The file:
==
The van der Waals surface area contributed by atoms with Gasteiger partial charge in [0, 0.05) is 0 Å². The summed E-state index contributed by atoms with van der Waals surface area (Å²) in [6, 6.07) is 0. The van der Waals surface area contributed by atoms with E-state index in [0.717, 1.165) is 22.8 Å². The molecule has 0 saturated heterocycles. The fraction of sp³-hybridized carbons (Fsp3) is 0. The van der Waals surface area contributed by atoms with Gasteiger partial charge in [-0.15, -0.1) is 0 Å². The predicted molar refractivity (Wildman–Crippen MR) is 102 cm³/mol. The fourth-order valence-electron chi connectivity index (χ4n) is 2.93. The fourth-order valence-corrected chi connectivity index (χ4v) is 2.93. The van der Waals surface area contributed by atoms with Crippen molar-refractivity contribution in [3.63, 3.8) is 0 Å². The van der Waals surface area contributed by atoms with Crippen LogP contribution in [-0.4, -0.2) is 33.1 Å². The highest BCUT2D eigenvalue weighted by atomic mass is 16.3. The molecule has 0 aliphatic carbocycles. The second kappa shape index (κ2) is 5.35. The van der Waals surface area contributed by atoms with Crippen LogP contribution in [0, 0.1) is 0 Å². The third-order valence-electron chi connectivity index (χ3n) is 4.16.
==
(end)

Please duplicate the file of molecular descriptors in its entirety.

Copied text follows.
The van der Waals surface area contributed by atoms with Gasteiger partial charge in [0, 0.05) is 0 Å². The summed E-state index contributed by atoms with van der Waals surface area (Å²) in [6, 6.07) is 0. The van der Waals surface area contributed by atoms with E-state index in [0.717, 1.165) is 22.8 Å². The molecule has 0 saturated heterocycles. The fraction of sp³-hybridized carbons (Fsp3) is 0. The van der Waals surface area contributed by atoms with Gasteiger partial charge in [-0.15, -0.1) is 0 Å². The predicted molar refractivity (Wildman–Crippen MR) is 102 cm³/mol. The fourth-order valence-electron chi connectivity index (χ4n) is 2.93. The fourth-order valence-corrected chi connectivity index (χ4v) is 2.93. The van der Waals surface area contributed by atoms with Crippen molar-refractivity contribution in [3.63, 3.8) is 0 Å². The van der Waals surface area contributed by atoms with Crippen LogP contribution in [-0.4, -0.2) is 33.1 Å². The highest BCUT2D eigenvalue weighted by atomic mass is 16.3. The molecule has 0 aliphatic carbocycles. The second kappa shape index (κ2) is 5.35. The van der Waals surface area contributed by atoms with Crippen LogP contribution in [0, 0.1) is 0 Å². The third-order valence-electron chi connectivity index (χ3n) is 4.16.